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Bernstein’s Style

Posted on June 24th, 2019 by

Part 4 of “Saul Bernstein: Baltimore Artist,” written by Jobi Okin Zink, former JMM collections manager. Originally published in Generations – Winter 2001.

Several of Bernstein’s student works, including a charcoal drawing, “Woman Seated with Apron,” reside in the Museum’s collection and illustrate his mastery of the academic, traditional style. His ability to nuance shade and color convey the different weights and textures of his model’s lacy head covering, and heavy dress. It is easy to understand why Bernstein’s instructors offered favorable remarks about his works and recommended them for exhibition.

“Woman Seated with Apron,” 1897. Gift of Mr. and Mrs. Bernard Trupp, JMM 1984.125.1

However, at the turn of the 20th century, Paris was the center for modern art and artistic innovation. Artists were no longer satisfied with painting the world literally as it appeared before their eyes. Impressionist techniques such as breaking up the surface of an artifact into bits and flecks of color, were spawning newer artistic methods. Although artists like Paul Cézanne and Henri Matisse were still a few years away from the breakthrough paintings that would inaugurate the Cubist and Fauvre are movements, they were already beginning to experiment with bright, vivid colors in unnatural combinations and to challenge the viewer by eliding the foreground and background in their paintings. In letters to Henrietta Szold and his brother Ben, Bernstein wrote that he was “uncomfortable” with the noise and heat in Paris, but one can also imagine that his discontent stemmed from a distaste for the new and unexpected approaches of modern art.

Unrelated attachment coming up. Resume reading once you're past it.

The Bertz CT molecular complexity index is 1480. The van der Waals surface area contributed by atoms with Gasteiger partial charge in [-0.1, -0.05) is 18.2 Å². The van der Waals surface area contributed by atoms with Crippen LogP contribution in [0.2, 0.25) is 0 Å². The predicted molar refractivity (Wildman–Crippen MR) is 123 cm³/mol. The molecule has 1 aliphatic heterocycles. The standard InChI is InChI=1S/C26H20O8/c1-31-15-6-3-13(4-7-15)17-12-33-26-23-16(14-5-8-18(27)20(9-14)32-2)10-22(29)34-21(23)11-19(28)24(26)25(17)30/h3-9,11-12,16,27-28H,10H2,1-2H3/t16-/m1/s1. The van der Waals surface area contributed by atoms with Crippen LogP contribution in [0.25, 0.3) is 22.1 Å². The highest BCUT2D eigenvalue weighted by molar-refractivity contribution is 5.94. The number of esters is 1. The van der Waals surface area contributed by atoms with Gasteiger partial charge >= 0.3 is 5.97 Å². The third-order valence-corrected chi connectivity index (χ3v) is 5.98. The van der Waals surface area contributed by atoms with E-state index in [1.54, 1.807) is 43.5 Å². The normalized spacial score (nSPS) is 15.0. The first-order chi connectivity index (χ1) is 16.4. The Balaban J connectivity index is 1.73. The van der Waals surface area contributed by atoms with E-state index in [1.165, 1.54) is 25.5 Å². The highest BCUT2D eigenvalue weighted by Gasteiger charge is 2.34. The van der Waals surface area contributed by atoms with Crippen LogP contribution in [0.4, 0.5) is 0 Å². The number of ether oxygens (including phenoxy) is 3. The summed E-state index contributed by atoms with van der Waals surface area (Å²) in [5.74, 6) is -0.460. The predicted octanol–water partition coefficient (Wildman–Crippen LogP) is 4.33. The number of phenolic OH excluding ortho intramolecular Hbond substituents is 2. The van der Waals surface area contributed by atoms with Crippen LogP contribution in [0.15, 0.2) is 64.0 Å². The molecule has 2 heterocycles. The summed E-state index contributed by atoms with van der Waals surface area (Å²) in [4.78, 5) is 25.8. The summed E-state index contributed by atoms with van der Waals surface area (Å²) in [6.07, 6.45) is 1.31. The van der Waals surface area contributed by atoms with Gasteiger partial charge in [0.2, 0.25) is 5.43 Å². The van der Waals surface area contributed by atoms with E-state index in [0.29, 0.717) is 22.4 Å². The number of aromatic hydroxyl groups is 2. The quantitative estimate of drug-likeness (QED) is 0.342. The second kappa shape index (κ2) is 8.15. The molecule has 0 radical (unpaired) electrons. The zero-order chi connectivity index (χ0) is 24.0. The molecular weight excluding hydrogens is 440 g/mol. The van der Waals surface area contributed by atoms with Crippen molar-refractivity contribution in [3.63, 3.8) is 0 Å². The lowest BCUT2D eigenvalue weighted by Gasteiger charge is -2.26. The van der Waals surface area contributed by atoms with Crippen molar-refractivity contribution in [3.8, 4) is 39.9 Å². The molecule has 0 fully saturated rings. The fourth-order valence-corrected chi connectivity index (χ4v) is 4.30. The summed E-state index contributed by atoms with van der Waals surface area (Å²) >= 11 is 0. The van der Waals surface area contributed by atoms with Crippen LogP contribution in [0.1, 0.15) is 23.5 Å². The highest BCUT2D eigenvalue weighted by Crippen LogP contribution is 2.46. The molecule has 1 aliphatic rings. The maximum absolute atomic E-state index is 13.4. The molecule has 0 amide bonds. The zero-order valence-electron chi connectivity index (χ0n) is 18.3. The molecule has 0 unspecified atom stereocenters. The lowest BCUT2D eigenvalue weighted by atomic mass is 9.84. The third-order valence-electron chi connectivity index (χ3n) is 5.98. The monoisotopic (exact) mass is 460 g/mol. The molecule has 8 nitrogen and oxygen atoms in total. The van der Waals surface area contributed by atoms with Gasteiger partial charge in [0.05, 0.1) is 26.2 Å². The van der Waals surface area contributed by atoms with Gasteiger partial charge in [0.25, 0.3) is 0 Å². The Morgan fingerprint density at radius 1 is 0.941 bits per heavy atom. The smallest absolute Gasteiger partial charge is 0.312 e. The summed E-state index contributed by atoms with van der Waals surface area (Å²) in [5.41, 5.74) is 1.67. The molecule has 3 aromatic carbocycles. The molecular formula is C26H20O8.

Saul Bernstein (right) recuperating from an appendectomy, at Hospital Cochin in Paris, June 1900. Gift of Jastrow and Alexandra Levin, JMM 1986.10.8a.

In the summer of 1900, after recovering from appendicitis, Bernstein moved to the small village of Laren, Holland. Here he continued to grind his own pigments and to paint in a traditional, academic style in which a painting of an apple looks like an apple and a representation of a chair reproduces the image of a chair. Bernstein used his landlord and local peasants as models and painted them as they were. The wrinkles on their faces and their gnarled fingers were neither imagined or exaggerated. Viewing Rembrandt’s paintings in Amsterdam enabled Bernstein to see how much variety he could achieve with a limited palette in his own works, particularly with the absence of blue in paintings like the Museum’s “Woman in A Chair.”

Saul Bernstein standing in a field in Holland, c. 1900. Gift of Peter Bernstein, JMM CP 25.2012.19.1.

Not all of Bernstein’s paintings were of Dutch interiors or peasants. In 1900 he completed “The Talmudist,” which is also on display in Framing the Collections. Numerous Dutch influences are evident: a spare interior with a window; a dark shadowy palette like Rembrandt’s; a hint of the sitter’s inner psychology. Although “The Talmudist” is larger than Bernstein’s other Dutch interiors in the Museum collection, it too is not a formal portrait, but a painting that includes a three-quarter view of a male figure on the right side of the frame. The title indicates that the subject is not an individual, but rather a “Type.” The old man with a long flowing beard has his left hand cupped to follow a line of text in one of the volumes stacked on the table. The viewer senses the scholar’s dedication as he pores over his books. The text is not visible, but from Bernstein’s title one understands that he is studying a chapter of Talmud.

“The Talmudist,” 1900. Gift of Stephen and Joan Kolodny, JMM 1993.165.1.